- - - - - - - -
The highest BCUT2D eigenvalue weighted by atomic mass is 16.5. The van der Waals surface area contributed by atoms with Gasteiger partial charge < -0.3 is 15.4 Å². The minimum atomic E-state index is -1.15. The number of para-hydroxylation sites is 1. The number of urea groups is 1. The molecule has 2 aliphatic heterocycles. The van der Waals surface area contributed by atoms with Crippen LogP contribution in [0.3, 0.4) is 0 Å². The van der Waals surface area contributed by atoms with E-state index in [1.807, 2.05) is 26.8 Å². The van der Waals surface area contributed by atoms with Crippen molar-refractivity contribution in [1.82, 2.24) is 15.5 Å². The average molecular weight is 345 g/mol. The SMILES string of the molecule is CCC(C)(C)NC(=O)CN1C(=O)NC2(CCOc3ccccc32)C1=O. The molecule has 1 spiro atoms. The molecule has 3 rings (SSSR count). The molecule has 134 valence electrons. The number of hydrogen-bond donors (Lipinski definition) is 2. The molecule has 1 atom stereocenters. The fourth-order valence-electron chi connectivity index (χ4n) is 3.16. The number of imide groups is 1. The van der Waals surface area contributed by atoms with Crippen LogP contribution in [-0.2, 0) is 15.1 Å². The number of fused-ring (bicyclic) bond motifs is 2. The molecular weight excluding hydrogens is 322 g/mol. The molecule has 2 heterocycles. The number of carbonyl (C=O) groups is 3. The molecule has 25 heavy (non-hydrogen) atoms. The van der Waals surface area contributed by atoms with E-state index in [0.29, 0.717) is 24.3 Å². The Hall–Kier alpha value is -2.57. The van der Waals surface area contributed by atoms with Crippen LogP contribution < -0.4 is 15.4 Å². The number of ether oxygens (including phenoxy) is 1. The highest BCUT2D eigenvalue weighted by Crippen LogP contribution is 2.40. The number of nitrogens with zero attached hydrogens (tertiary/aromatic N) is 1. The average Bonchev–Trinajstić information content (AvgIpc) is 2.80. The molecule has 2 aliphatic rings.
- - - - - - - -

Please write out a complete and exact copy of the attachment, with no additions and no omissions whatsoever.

The highest BCUT2D eigenvalue weighted by atomic mass is 16.5. The van der Waals surface area contributed by atoms with Gasteiger partial charge < -0.3 is 15.4 Å². The minimum atomic E-state index is -1.15. The number of para-hydroxylation sites is 1. The number of urea groups is 1. The molecule has 2 aliphatic heterocycles. The van der Waals surface area contributed by atoms with Crippen LogP contribution in [0.3, 0.4) is 0 Å². The van der Waals surface area contributed by atoms with E-state index in [1.807, 2.05) is 26.8 Å². The van der Waals surface area contributed by atoms with Crippen molar-refractivity contribution in [1.82, 2.24) is 15.5 Å². The average molecular weight is 345 g/mol. The SMILES string of the molecule is CCC(C)(C)NC(=O)CN1C(=O)NC2(CCOc3ccccc32)C1=O. The molecule has 1 spiro atoms. The molecule has 3 rings (SSSR count). The molecule has 134 valence electrons. The number of hydrogen-bond donors (Lipinski definition) is 2. The molecule has 1 atom stereocenters. The fourth-order valence-electron chi connectivity index (χ4n) is 3.16. The number of imide groups is 1. The van der Waals surface area contributed by atoms with Crippen LogP contribution in [-0.2, 0) is 15.1 Å². The number of fused-ring (bicyclic) bond motifs is 2. The molecular weight excluding hydrogens is 322 g/mol. The molecule has 2 heterocycles. The number of carbonyl (C=O) groups is 3. The molecule has 25 heavy (non-hydrogen) atoms. The van der Waals surface area contributed by atoms with E-state index in [0.29, 0.717) is 24.3 Å². The Hall–Kier alpha value is -2.57. The van der Waals surface area contributed by atoms with Crippen LogP contribution < -0.4 is 15.4 Å². The number of ether oxygens (including phenoxy) is 1. The highest BCUT2D eigenvalue weighted by Crippen LogP contribution is 2.40. The number of nitrogens with zero attached hydrogens (tertiary/aromatic N) is 1. The average Bonchev–Trinajstić information content (AvgIpc) is 2.80. The molecule has 2 aliphatic rings.